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The draft genome of the C3 panicoid grass species Dichanthelium oligosanthes

Overview of attention for article published in Genome Biology (Online Edition), October 2016
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About this Attention Score

  • In the top 25% of all research outputs scored by Altmetric
  • High Attention Score compared to outputs of the same age (92nd percentile)
  • Above-average Attention Score compared to outputs of the same age and source (59th percentile)

Mentioned by

2 blogs
16 tweeters
3 Wikipedia pages


32 Dimensions

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50 Mendeley
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The draft genome of the C3 panicoid grass species Dichanthelium oligosanthes
Published in
Genome Biology (Online Edition), October 2016
DOI 10.1186/s13059-016-1080-3
Pubmed ID

Anthony J. Studer, James C. Schnable, Sarit Weissmann, Allison R. Kolbe, Michael R. McKain, Ying Shao, Asaph B. Cousins, Elizabeth A. Kellogg, Thomas P. Brutnell


Comparisons between C3 and C4 grasses often utilize C3 species from the subfamilies Ehrhartoideae or Pooideae and C4 species from the subfamily Panicoideae, two clades that diverged over 50 million years ago. The divergence of the C3 panicoid grass Dichanthelium oligosanthes from the independent C4 lineages represented by Setaria viridis and Sorghum bicolor occurred approximately 15 million years ago, which is significantly more recent than members of the Bambusoideae, Ehrhartoideae, and Pooideae subfamilies. D. oligosanthes is ideally placed within the panicoid clade for comparative studies of C3 and C4 grasses. We report the assembly of the nuclear and chloroplast genomes of D. oligosanthes, from high-throughput short read sequencing data and a comparative transcriptomics analysis of the developing leaf of D. oligosanthes, S. viridis, and S. bicolor. Physiological and anatomical characterizations verified that D. oligosanthes utilizes the C3 pathway for carbon fixation and lacks Kranz anatomy. Expression profiles of transcription factors along developing leaves of D. oligosanthes and S. viridis were compared with previously published data from S. bicolor, Zea mays, and Oryza sativa to identify a small suite of transcription factors that likely acquired functions specifically related to C4 photosynthesis. The phylogenetic location of D. oligosanthes makes it an ideal C3 plant for comparative analysis of C4 evolution in the panicoid grasses. This genome will not only provide a better C3 species for comparisons with C4 panicoid grasses, but also highlights the power of using high-throughput sequencing to address questions in evolutionary biology.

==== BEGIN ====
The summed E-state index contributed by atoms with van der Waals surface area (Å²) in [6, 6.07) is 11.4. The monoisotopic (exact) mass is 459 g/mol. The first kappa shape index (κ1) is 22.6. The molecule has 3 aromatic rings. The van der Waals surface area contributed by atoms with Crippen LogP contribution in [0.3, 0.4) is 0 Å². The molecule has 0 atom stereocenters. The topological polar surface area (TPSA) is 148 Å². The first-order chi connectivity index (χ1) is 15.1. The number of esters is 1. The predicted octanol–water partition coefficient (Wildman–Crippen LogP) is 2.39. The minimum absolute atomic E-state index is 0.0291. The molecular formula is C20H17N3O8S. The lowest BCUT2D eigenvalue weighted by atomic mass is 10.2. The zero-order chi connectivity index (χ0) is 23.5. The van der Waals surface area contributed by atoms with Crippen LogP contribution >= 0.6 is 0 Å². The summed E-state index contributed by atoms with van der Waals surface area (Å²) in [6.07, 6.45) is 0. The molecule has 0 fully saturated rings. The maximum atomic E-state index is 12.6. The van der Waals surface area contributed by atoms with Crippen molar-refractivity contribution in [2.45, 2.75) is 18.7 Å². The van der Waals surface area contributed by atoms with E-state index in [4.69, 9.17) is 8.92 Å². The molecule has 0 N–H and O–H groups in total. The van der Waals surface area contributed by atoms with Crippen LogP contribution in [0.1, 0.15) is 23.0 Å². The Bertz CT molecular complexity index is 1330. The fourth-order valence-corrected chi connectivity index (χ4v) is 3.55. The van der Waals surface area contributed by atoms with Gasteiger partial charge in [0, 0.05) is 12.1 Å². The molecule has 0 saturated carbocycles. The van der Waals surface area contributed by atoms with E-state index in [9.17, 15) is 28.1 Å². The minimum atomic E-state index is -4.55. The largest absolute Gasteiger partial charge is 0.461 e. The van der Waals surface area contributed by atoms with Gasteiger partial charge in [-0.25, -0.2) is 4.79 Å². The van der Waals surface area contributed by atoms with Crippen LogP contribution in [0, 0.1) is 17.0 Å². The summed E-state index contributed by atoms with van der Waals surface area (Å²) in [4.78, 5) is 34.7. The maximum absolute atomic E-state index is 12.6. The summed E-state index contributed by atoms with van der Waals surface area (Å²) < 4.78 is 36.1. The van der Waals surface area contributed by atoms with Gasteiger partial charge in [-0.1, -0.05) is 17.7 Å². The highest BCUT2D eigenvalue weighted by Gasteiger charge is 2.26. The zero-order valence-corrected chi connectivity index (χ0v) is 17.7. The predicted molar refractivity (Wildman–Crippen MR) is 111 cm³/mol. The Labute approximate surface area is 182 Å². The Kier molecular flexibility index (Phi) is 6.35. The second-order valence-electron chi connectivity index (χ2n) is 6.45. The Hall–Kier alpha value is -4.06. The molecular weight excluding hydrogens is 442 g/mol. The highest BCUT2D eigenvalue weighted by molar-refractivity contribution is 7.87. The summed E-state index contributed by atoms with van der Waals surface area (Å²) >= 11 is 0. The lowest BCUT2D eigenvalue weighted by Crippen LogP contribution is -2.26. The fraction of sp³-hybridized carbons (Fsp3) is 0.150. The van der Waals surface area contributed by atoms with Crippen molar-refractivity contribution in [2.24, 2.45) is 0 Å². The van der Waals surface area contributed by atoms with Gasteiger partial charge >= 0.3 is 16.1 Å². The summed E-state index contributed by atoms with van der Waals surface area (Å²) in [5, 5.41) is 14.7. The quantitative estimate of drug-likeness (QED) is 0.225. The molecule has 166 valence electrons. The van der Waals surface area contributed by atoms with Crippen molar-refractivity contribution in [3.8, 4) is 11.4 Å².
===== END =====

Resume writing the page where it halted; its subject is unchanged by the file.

Twitter Demographics

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Mendeley readers

The data shown below were compiled from readership statistics for 50 Mendeley readers of this research output. Click here to see the associated Mendeley record.

Geographical breakdown

Country Count As %
United States 2 4%
Chile 1 2%
Unknown 47 94%

Demographic breakdown

Readers by professional status Count As %
Researcher 13 26%
Student > Ph. D. Student 13 26%
Student > Postgraduate 4 8%
Student > Doctoral Student 3 6%
Student > Bachelor 3 6%
Other 5 10%
Unknown 9 18%
Readers by discipline Count As %
Agricultural and Biological Sciences 26 52%
Biochemistry, Genetics and Molecular Biology 9 18%
Computer Science 2 4%
Neuroscience 1 2%
Unknown 12 24%

Attention Score in Context

This research output has an Altmetric Attention Score of 29. This is our high-level measure of the quality and quantity of online attention that it has received. This Attention Score, as well as the ranking and number of research outputs shown below, was calculated when the research output was last mentioned on 18 December 2017.
All research outputs
of 23,009,818 outputs
Outputs from Genome Biology (Online Edition)
of 4,140 outputs
Outputs of similar age
of 314,344 outputs
Outputs of similar age from Genome Biology (Online Edition)
of 69 outputs
Altmetric has tracked 23,009,818 research outputs across all sources so far. Compared to these this one has done particularly well and is in the 94th percentile: it's in the top 10% of all research outputs ever tracked by Altmetric.
So far Altmetric has tracked 4,140 research outputs from this source. They typically receive a lot more attention than average, with a mean Attention Score of 27.6. This one has done well, scoring higher than 76% of its peers.
Older research outputs will score higher simply because they've had more time to accumulate mentions. To account for age we can compare this Altmetric Attention Score to the 314,344 tracked outputs that were published within six weeks on either side of this one in any source. This one has done particularly well, scoring higher than 92% of its contemporaries.
We're also able to compare this research output to 69 others from the same source and published within six weeks on either side of this one. This one has gotten more attention than average, scoring higher than 59% of its contemporaries.